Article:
Faith Healer & Waiting for the Parade

by Lynn on June 4, 2010

in Archive,Picks & Pans

Young Centre for the Performing Arts until June 4 and May 29, 2010, respectively.

Two plays opened back to back this week: FAITH HEALER, about an Irish healer of the sick who might be a con man; and WAITING FOR THE PARADE, about five Canadian women coping with the Second World War as they wait for their men to come home. Initially they don’t look like they have anything in common, but if anyone can find a similarity, it’s our theatre critic Lynn Slotkin who’s here to tell us about both.

Hello Lynn. Let’s be specific, what are these plays about? First FAITH HEALER.

Written in 1979, by Brian Friel, a wonderful Irish writer. It’s a play of four monologues given by three people. Frank is the Faith Healer, who travels from town to town in Wales, Scotland etc. to demonstrate his healing talents. He’s a smooth talker, charming, sometimes he can heal the people and sometimes not. But he can always tell when nothing will happen. He is also spotty about the truth.

Grace is his wife or mistress depending on whose monologue you are listening to. She’s devoted to Frank even though he treats her badly. She is haunted by incidents in their past and seeks solace in whiskey and prescribed pills.

Teddy is Frank’s manager who organizes the tours and pays the bills. He’s devoted to both Frank and Grace, but more so to Frank. Teddy is funny, overly theatrical and also burdened by troubling memories.

The same horrifying memory haunts all of them.


Written in 1977 by John Murrell, wonderful Canadian writer. Set in Calgary during WWII. About five women. Two have men in the war. Two have husbands who could not go for one reason or another. One is a woman who came to Canada from Germany when she was nine, is a Canadian and is ostracized because they consider her German. Her father is in a detention camp in Canada. We see how they cope, and deal with despair and worry. How they volunteer to help the war effort. And how they wait for that parade that will bring their men home.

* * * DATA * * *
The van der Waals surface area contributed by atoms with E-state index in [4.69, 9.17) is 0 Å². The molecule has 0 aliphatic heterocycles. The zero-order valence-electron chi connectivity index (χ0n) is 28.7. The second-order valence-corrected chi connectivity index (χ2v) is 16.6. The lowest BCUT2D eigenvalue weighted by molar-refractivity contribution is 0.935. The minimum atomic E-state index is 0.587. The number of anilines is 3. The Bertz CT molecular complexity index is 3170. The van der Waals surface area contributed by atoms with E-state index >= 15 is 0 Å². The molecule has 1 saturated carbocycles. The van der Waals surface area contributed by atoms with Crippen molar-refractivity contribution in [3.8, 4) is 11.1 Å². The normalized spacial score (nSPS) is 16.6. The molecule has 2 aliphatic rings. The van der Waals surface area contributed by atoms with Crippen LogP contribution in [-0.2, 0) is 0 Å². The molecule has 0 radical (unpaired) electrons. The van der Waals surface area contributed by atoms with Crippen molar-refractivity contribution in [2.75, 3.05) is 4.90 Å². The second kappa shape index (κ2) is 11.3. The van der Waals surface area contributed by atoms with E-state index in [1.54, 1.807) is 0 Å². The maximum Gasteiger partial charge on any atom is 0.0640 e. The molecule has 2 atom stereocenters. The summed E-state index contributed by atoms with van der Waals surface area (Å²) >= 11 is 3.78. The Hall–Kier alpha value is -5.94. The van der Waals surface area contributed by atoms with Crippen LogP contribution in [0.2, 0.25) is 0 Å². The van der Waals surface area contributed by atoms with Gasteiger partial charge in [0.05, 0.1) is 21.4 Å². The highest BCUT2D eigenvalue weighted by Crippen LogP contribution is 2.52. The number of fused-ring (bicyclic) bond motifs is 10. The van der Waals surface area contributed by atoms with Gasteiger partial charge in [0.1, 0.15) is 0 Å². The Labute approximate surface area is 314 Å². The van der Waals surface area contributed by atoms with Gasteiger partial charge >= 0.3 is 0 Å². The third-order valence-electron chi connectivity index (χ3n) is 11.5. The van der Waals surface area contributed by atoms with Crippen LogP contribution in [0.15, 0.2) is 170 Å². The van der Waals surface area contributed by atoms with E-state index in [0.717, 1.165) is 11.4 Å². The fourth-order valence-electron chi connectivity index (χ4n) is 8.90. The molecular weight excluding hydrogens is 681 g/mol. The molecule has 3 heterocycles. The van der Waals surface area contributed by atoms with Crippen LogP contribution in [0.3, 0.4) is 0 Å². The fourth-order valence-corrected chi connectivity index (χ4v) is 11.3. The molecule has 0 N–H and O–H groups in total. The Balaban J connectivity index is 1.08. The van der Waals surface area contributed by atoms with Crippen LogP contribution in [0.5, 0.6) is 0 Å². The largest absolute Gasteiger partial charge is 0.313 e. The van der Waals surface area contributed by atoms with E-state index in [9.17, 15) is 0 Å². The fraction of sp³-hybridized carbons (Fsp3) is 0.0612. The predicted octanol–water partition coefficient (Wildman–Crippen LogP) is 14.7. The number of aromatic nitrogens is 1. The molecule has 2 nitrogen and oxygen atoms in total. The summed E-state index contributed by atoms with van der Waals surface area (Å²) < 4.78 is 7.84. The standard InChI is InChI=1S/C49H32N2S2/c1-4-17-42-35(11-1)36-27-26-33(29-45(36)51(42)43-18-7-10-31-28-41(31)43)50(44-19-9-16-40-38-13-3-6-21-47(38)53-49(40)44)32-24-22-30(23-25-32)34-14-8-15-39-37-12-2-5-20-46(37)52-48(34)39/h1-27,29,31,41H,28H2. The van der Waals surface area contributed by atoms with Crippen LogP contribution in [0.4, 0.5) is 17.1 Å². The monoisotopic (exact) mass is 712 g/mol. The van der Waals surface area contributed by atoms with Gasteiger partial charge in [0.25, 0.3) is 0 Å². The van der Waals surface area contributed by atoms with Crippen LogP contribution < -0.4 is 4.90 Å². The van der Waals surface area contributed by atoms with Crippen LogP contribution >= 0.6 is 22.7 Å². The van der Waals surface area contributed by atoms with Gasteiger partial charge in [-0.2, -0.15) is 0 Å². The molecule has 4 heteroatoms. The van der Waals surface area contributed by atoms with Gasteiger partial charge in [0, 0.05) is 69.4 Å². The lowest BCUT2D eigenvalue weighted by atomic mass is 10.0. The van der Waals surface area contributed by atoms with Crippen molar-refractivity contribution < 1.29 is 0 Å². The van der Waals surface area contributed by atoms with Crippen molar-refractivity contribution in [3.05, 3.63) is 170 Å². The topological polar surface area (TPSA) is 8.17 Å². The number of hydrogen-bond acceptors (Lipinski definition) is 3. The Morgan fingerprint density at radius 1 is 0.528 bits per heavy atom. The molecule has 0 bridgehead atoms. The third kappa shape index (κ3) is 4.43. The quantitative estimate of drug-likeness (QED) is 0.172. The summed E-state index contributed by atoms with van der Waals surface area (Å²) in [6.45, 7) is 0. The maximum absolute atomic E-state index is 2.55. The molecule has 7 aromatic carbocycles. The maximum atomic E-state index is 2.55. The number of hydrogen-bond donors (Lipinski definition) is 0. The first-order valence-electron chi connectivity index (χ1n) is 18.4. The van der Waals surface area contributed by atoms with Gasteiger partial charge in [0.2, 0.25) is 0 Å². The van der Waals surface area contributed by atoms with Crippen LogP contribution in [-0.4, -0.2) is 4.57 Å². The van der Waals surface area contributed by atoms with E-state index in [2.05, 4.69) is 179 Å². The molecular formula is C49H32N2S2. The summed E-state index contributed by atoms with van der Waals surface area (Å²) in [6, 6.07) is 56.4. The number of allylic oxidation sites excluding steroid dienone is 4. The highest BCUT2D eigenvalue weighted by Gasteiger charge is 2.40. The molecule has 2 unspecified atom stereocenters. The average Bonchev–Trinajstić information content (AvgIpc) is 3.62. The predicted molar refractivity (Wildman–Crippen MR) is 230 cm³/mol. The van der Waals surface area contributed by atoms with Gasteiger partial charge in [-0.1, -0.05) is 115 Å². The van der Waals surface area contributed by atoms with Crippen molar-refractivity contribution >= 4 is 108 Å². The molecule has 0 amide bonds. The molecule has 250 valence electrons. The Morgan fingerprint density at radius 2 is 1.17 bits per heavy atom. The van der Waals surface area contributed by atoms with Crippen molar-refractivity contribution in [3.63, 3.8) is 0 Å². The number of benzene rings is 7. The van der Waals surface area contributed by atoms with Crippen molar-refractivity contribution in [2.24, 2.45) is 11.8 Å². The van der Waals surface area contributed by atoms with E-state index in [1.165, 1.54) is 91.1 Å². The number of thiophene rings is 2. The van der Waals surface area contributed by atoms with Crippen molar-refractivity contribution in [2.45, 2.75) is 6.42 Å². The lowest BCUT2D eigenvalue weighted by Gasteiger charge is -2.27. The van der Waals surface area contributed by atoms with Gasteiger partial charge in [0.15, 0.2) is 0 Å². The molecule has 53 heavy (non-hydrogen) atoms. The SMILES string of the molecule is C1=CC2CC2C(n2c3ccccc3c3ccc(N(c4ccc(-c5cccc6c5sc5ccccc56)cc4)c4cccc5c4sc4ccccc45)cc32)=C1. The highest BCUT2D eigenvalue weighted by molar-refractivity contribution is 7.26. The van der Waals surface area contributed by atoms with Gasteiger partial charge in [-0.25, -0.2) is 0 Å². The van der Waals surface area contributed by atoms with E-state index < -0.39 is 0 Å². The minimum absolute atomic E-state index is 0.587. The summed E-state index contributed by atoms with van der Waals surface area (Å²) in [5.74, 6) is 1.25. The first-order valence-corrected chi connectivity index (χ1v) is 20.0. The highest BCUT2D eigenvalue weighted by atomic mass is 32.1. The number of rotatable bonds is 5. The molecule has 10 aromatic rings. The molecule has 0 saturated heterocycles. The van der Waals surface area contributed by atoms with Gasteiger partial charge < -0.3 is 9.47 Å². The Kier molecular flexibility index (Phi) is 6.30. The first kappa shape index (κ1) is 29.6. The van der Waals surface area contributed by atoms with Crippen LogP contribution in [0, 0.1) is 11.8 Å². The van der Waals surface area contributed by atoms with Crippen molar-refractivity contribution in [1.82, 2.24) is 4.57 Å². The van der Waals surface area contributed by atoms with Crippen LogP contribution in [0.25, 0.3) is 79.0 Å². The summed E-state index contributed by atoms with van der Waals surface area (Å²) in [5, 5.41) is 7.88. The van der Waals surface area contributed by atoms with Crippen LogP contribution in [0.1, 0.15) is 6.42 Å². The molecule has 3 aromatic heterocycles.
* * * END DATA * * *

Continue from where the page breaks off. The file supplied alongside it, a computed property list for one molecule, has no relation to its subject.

So what binds these two plays?

They are both produced by Soulpepper, a company devoted to doing classic plays. They both deal in faith. In FAITH HEALER, it’s obvious. The people who came to this faith healer had to have faith that he would heal them of their infirmities or deformities. In WAITING FOR THE PARADE, the women who wait at home, have to have faith that their men will come home. As with any good drama there has to be some turmoil, some angst, and there is plenty of that in both plays.

What about the productions themselves? What did you think of FAITH HEALER.

Over all I found it a bit uneven. Director Gina Wilkinson has a fine eye for the atmosphere and the world of the play… Gloom pervades. Chairs are stacked precariously as if a cyclone whipped them up.

But more control of two performances are in order. As Frank, Stuart Hughes was unsteady in his first monologue, which was unsettling since he’s such a good actor. We can see the charm and confidence of Frank in the performance but missing is a sense of being haunted. As Teddy, Diego Matamoros certainly has the comedy down pat, but missing are clear clues that will lead us to the last few seconds where we see Teddy is also gripped with despair.

Finally Grace. Brenda Robins gives a towering performance of a woman, overcome with grief and desperation, and consumed with trying to cope. Whether she grips the table, or deliberately pushes her whisky bottle an arms length away, or breathes deeply to hang on, She draws you into this performance of a woman with an aching heart.

And what about Waiting for the Parade?

Terrific production. In director Joseph Ziegler’s production there are soldier’s uniforms above the stage to give us a visual reminder of who these woman are waiting for. It’s a dream cast of five superlative actresses, that bring out the humour, heart, prickly natures and regret of these five fascinating characters. It is directed with sensitivity, detail, spareness and respect for the play.

Both FAITH HEALER and WAITING FOR THE PARADE are fine plays in their own right. While I did have concerns for FAITH HEALER, I have faith that as the play is performed, they will be addressed. So I recommend you see both FAITH HEALER and WAITING FOR THE PARADE.

FAITH HEALER plays at the Young Centre for the Performing Arts until June 4; WAITING FOR THE PARADE plays at the Young Centre for the Performing Arts until May 29. The theatre is wheelchair accessible.